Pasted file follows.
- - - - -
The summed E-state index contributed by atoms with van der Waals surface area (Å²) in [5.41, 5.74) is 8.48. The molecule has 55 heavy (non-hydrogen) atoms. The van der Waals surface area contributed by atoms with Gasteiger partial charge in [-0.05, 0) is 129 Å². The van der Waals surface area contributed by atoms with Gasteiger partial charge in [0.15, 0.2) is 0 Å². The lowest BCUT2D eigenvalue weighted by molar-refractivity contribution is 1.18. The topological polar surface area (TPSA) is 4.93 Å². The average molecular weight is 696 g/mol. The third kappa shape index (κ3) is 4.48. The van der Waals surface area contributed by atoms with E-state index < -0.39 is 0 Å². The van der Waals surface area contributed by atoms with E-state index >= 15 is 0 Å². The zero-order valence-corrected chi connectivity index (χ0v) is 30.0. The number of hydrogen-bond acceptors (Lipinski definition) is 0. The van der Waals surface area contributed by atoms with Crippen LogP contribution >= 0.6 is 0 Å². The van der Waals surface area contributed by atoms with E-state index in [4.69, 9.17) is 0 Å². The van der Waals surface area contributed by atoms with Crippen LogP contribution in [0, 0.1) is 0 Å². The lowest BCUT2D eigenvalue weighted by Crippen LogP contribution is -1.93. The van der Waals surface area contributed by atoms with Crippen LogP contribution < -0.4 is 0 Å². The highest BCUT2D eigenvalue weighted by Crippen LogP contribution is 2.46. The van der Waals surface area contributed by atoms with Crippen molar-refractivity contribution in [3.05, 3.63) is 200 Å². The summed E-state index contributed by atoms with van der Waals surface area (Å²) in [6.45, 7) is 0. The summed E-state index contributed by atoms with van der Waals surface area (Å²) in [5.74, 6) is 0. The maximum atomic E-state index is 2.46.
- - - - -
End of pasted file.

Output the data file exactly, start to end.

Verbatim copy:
The summed E-state index contributed by atoms with van der Waals surface area (Å²) in [5.41, 5.74) is 8.48. The molecule has 55 heavy (non-hydrogen) atoms. The van der Waals surface area contributed by atoms with Gasteiger partial charge in [-0.05, 0) is 129 Å². The van der Waals surface area contributed by atoms with Gasteiger partial charge in [0.15, 0.2) is 0 Å². The lowest BCUT2D eigenvalue weighted by molar-refractivity contribution is 1.18. The topological polar surface area (TPSA) is 4.93 Å². The average molecular weight is 696 g/mol. The third kappa shape index (κ3) is 4.48. The van der Waals surface area contributed by atoms with E-state index < -0.39 is 0 Å². The van der Waals surface area contributed by atoms with E-state index >= 15 is 0 Å². The zero-order valence-corrected chi connectivity index (χ0v) is 30.0. The number of hydrogen-bond acceptors (Lipinski definition) is 0. The van der Waals surface area contributed by atoms with Crippen LogP contribution >= 0.6 is 0 Å². The van der Waals surface area contributed by atoms with E-state index in [4.69, 9.17) is 0 Å². The van der Waals surface area contributed by atoms with Crippen LogP contribution in [0, 0.1) is 0 Å². The lowest BCUT2D eigenvalue weighted by Crippen LogP contribution is -1.93. The van der Waals surface area contributed by atoms with Crippen LogP contribution < -0.4 is 0 Å². The highest BCUT2D eigenvalue weighted by Crippen LogP contribution is 2.46. The van der Waals surface area contributed by atoms with Crippen molar-refractivity contribution in [3.05, 3.63) is 200 Å². The summed E-state index contributed by atoms with van der Waals surface area (Å²) in [6.45, 7) is 0. The summed E-state index contributed by atoms with van der Waals surface area (Å²) in [5.74, 6) is 0. The maximum atomic E-state index is 2.46.